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Friday, August 25, 2000

Day 18: Winnipeg
Prairie city looks to the future
despite problems from the past

Where the Prairies hit a single mountain of glass and steel, where rural highways empty into Portage Avenue, there are two Winnipegs rubbing side by side, pushing the city forward while also holding it back.

On one side, the Prairie capital that has long been a centre of diversity, a confluence of Métis and Ukrainian, Scottish and Jewish, is again being transformed by immigration, by Filipinos, Somalis and Tamils. The new Canadians who have settled in Winnipeg over the past 20 years have brought vibrancy to a city fighting decline, kept its population younger, and helped diversify an economy that some fear is stuck in another century.

This face of Winnipeg is no more visible than at the rejuvenated Forks, a complex of old terminal buildings that has been transformed as a national historical site, with a shopping, eating and performance centre and children's museum. This week, a busking stand at the Forks featured an Ecuadorian guitar band watched by scores of people eating jerk chicken salad, chickpea curry and Ukrainean borscht.

Outside the renovated complex, on pathways and canoe docks that run along the banks of the muddy Assiniboine and Red Rivers, Punjabi and Guinean families wandered in the glorious sun of Prairie summer, as home in Winnipeg as they would be in much larger Montreal or Toronto.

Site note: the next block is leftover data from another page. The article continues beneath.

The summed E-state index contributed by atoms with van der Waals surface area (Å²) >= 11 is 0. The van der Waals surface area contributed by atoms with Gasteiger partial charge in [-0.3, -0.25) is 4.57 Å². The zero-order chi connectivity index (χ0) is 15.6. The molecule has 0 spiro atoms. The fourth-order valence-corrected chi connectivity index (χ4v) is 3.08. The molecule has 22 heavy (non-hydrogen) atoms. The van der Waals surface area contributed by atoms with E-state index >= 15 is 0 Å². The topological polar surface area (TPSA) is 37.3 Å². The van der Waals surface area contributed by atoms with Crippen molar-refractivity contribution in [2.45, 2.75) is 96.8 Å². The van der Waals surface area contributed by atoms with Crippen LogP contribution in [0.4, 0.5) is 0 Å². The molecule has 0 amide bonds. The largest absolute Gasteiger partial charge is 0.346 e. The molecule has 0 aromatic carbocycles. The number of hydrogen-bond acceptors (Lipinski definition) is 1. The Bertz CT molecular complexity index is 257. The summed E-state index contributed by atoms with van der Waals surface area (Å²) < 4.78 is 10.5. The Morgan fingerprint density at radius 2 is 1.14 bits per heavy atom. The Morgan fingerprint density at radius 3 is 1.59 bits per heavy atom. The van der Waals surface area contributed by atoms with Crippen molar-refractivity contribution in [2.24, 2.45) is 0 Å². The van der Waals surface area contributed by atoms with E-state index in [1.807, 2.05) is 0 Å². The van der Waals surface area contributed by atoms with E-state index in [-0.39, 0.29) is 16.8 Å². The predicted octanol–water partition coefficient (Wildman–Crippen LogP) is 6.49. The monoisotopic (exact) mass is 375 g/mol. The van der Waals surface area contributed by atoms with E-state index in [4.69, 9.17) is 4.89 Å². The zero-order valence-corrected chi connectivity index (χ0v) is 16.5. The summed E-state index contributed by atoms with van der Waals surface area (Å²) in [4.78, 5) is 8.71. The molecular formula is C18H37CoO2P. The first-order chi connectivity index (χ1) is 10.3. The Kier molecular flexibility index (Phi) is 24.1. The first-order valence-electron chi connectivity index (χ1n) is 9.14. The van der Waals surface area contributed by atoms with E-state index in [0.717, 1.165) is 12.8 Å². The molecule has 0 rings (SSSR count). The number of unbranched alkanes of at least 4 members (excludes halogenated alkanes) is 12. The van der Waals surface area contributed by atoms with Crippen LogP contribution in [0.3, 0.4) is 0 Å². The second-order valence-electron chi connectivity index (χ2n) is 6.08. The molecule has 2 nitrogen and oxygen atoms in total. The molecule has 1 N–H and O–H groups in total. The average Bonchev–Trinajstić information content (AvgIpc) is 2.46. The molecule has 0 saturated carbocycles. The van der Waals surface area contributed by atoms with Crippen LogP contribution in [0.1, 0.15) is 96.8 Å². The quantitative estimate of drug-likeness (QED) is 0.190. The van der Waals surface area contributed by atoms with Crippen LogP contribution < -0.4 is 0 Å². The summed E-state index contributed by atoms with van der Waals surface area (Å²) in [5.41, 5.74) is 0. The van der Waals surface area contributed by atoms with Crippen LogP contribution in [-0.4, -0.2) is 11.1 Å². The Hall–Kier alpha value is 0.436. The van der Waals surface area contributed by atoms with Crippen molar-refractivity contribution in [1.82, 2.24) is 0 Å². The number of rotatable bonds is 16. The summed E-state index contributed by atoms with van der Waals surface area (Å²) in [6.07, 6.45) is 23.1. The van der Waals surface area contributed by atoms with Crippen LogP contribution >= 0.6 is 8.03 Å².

On the monochrome Prairies, the mix of so many non-European cultures stands out as boldly as Winnipeg's skyline. But only a few blocks away, the other Winnipeg struggles on. Near Portage and Main, the very centre of a region and an era, decrepit buildings remain boarded up, their windows long broken. Outside, crowds of Indian men remain idle, most of them drunk in the early afternoon, wandering from one parkette to another, or back to hostels and the detox centre under the eye of community police on foot.

Natives continue to pour into the city from rural reserves, pushed out by hardship rather than drawn by the opportunity that inspires so many Asians, Africans and Latin Americans.

All the while, the city is struggling to maintain its numbers at 650,000, threatened as it is by a brain drain to Alberta, Ontario and the United States. Quietly, thousands of Winnipeg youth are still leaving the city every year, making it almost impossible for it to reach a population of one million -- something Calgary is racing toward -- and the numbers needed to justify public investments like a mass transit system that would in turn draw more people and investment.

That does not seem to discourage Winnipeg, however. This weekend, the city will play host to the seventh annual World Beat Festival, with music from around the world. Next month, delegations from around the world will come to talk, really for the first time in such a forum, about the widespread use of children in war.

The parade of visitors will be treated to a city struggling with the future and the past, on downtown streets that present the gleaming Air Canada building and Portage Place with its striking entrance, a cathedral of glass -- the vibrant look of urban Canada -- nestled next to condemned buildings and the look of decay one would expect to find only in a U.S. inner city.
John Stackhouse's Notes from the Road will appear daily in The Globe and Mail, and on, until the Labour Day weekend. His conclusions will be published in September.

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